Milton’s school budget aims for no local tax increase in fiscal year 2017, officials said.
The $28.6 million general fund is up $1.03 million, or 3.75 percent, over FY16’s $27.57 bottom line. Of that, the $23.15 million in education spending – the amount raised by taxes and the education fund – is reduced thanks to the application of $834,700 of the district’s FY15 surplus, business manager Don Johnson said.
The board took this route to avoid cutting personnel and to meet new education spending per pupil thresholds instituted in Act 46, the landmark school merger law that also set allowable growth provisions for FY17.
Without applying part of the surplus, which totaled $1.5 million, according to the school’s FY15 audit, the board would have needed to cut $738,827 to meet Act 46, Johnson said.
“Anything when you get into that magnitude would be devastating,” he said.
The proposal meets Act 46’s current threshold of $14,387.77 per equalized pupil by $59.34, numbers show. If the legislature changes these limits, the district will apply more or less surplus to ensure a level $1.4013 tax rate, Johnson said.
The remaining FY15 fund balance, about $674,300, will be appropriated to the district’s capital repair and replacement reserve fund, populated by FY14’s $824,116 surplus.
That’s if voters approve the school’s Article 2; otherwise the entire fund balance is applied to FY17 education spending, Johnson said.
Since the budget’s tax impact, or projected lack thereof, relies so heavily on the fund balance, it bears explaining.
The surplus represents leaving $1.16 million, or 4.5 percent, unspent plus earning $344,000 in unexpected revenue, primarily special education reimbursements, the audit says.
In November 2014, Johnson recommended scaling back spending once he realized the district was overcommitted by more than $340,000 in various line items.
Compounding this was news that extraordinary special ed expenses – those that earn a 90 percent reimbursement instead of the usual 57 – were up statewide, putting the full refund at risk and making it likely Milton could owe the state back at year-end, Johnson said.
Fearing a deficit, the district instituted essential spending only.
“Pretty much it was keep the lights on, and if we need pencils, we’ll buy them, but anything that could be deferred was deferred,” temporary interim superintendent Ann Bradshaw said.
Johnson said the abnormal spending cycle also resulted from the “negative publicity and battles” surrounding the Milton High School football hazing scandal and controversy over the legitimacy of Superintendent John Barone’s doctorate.
“It was a horrible year for the district, operation wise,” he said. “We were too busy putting out fires and recoiling back.”
In the end, “it’s a silver lining to Act 46,” Johnson added. “There’s nothing really positive about it, other than when you run into unfunded mandates, you suddenly have help.”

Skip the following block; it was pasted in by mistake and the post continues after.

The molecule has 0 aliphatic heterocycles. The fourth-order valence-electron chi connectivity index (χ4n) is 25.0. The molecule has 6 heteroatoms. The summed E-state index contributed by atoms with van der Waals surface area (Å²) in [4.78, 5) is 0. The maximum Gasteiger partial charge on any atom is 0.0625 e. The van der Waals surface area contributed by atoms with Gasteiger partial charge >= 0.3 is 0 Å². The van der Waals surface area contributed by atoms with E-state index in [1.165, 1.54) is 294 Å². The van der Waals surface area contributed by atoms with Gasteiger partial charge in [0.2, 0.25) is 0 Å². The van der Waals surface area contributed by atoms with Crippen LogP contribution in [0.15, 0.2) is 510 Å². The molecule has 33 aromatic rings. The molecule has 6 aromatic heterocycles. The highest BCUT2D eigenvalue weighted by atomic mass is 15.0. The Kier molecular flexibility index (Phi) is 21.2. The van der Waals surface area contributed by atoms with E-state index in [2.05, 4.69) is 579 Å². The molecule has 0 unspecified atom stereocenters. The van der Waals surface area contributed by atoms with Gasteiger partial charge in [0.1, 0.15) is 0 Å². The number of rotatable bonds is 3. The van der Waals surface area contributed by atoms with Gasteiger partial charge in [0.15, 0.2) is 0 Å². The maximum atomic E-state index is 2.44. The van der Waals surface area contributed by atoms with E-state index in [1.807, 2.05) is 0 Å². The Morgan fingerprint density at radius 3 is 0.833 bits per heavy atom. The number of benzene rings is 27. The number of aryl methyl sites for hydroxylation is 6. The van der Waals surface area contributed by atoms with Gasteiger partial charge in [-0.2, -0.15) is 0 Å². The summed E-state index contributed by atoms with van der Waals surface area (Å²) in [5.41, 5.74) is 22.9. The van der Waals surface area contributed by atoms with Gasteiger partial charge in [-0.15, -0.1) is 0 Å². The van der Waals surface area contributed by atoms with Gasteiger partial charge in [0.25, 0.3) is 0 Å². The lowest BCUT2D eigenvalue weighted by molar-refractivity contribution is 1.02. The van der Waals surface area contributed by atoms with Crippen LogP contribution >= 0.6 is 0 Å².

Applying surplus is the opposite tack from last Town Meeting, when that board voted against “artificially deflating” the tax rate for a year.
Though she voted for the proposal, trustee Cathy Vadnais disagreed with the move, saying, “It’s a stopgap. It’s buying us time. That’s all it is.”
She urged administrators to find ways to make up that amount so FY18 isn’t a massive increase. Bradshaw hopes for another surplus to defray this, “but at the same time, it’s difficult to predict right now how we would get there,” she said.
Achieving the FY17 proposal took cuts, too, to the tune of $722,000, district figures show.
This includes $211,700 from employee benefits, professional services, communications, supplies, gasoline and others. Special education – despite this being an area of regular growth – cut about $114,400 in salaries, professional services, equipment and more.
Early essential education, or EEE, saw both cuts and growth. The district anticipated under Act 166, the universal pre-kindergarten program, Milton would provide $3,000 in tuition for 180 children attending partner sites; this ended up being 88 students, trimming nearly $278,000, Johnson said.
EEE also came with a mandate to add a preschool teacher and three instructional assistants for nearly $187,300. K-5 special education required three specialized staff for $134,600, numbers show.
The district cut one first grade teacher and trimmed special ed and other accounts to keep two of four positions provided by a substantial guidance grant that expired this year.
As a result, first grade will have an average class size of 20 instead of 16.7, Bradshaw said. She thinks the guidance positions were worth it.
“We have tremendous needs in social and emotional and mental health situations,” she said. “We really have a lot of challenges given the staffing we have, and I certainly can see where it would have been very difficult if these positions were cut.”
Overall, Bradshaw thinks the budget maintains reasonable staffing and class sizes. If the reserve fund ballot item passes, the board will continue planning capital needs, like the MHS cafeteria and locker room renovations.
“They’re looking to see how we can improve things on a modest budget,” she said. “We’ve been waylaid a little bit by the budget, but I expect we’ll be back into that.”
In the meantime, voters can look forward to minimal tax increases.
“It’s not our money; it’s the taxpayer’s money,” Bradshaw said. “We have to be sure we’re providing the best education possible in a fiscally responsible manner.”
Anyone with questions about the budget can call 893-5400, click on mtsd-vt.org or attend pre-Town Meeting starting at 6 p.m. on Monday, Feb. 29 at MHS; the school presentation begins at 6:45 p.m.